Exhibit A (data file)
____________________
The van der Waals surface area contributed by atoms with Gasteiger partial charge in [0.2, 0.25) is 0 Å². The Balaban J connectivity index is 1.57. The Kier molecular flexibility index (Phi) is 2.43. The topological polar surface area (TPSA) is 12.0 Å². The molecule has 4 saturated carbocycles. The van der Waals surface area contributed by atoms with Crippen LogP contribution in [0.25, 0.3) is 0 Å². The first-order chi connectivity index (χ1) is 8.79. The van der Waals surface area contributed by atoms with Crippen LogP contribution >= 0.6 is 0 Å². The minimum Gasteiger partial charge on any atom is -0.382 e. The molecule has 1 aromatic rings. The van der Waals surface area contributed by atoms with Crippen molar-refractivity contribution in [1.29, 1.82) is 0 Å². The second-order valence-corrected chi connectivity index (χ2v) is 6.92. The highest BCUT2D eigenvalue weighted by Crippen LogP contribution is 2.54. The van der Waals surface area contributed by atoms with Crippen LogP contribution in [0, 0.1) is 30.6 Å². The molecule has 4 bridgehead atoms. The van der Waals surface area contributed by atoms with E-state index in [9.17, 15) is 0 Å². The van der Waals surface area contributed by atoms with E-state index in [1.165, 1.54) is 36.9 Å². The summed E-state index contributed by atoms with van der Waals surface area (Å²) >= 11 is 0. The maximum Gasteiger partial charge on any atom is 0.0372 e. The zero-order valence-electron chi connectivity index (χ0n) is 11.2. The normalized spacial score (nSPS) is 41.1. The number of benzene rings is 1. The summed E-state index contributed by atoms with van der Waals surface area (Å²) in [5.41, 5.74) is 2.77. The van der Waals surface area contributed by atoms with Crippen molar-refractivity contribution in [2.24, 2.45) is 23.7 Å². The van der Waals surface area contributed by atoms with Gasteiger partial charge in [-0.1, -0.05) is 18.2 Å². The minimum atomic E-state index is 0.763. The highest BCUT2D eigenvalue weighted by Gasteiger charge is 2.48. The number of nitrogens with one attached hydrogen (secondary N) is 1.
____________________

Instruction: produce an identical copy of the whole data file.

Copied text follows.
The van der Waals surface area contributed by atoms with Gasteiger partial charge in [0.2, 0.25) is 0 Å². The Balaban J connectivity index is 1.57. The Kier molecular flexibility index (Phi) is 2.43. The topological polar surface area (TPSA) is 12.0 Å². The molecule has 4 saturated carbocycles. The van der Waals surface area contributed by atoms with Crippen LogP contribution in [0.25, 0.3) is 0 Å². The first-order chi connectivity index (χ1) is 8.79. The van der Waals surface area contributed by atoms with Crippen LogP contribution >= 0.6 is 0 Å². The minimum Gasteiger partial charge on any atom is -0.382 e. The molecule has 1 aromatic rings. The van der Waals surface area contributed by atoms with Crippen molar-refractivity contribution in [1.29, 1.82) is 0 Å². The second-order valence-corrected chi connectivity index (χ2v) is 6.92. The highest BCUT2D eigenvalue weighted by Crippen LogP contribution is 2.54. The van der Waals surface area contributed by atoms with Crippen LogP contribution in [0, 0.1) is 30.6 Å². The molecule has 4 bridgehead atoms. The van der Waals surface area contributed by atoms with E-state index in [9.17, 15) is 0 Å². The van der Waals surface area contributed by atoms with E-state index in [1.165, 1.54) is 36.9 Å². The summed E-state index contributed by atoms with van der Waals surface area (Å²) >= 11 is 0. The maximum Gasteiger partial charge on any atom is 0.0372 e. The zero-order valence-electron chi connectivity index (χ0n) is 11.2. The normalized spacial score (nSPS) is 41.1. The number of benzene rings is 1. The summed E-state index contributed by atoms with van der Waals surface area (Å²) in [5.41, 5.74) is 2.77. The van der Waals surface area contributed by atoms with Crippen molar-refractivity contribution in [2.24, 2.45) is 23.7 Å². The van der Waals surface area contributed by atoms with Gasteiger partial charge in [-0.1, -0.05) is 18.2 Å². The minimum atomic E-state index is 0.763. The highest BCUT2D eigenvalue weighted by Gasteiger charge is 2.48. The number of nitrogens with one attached hydrogen (secondary N) is 1.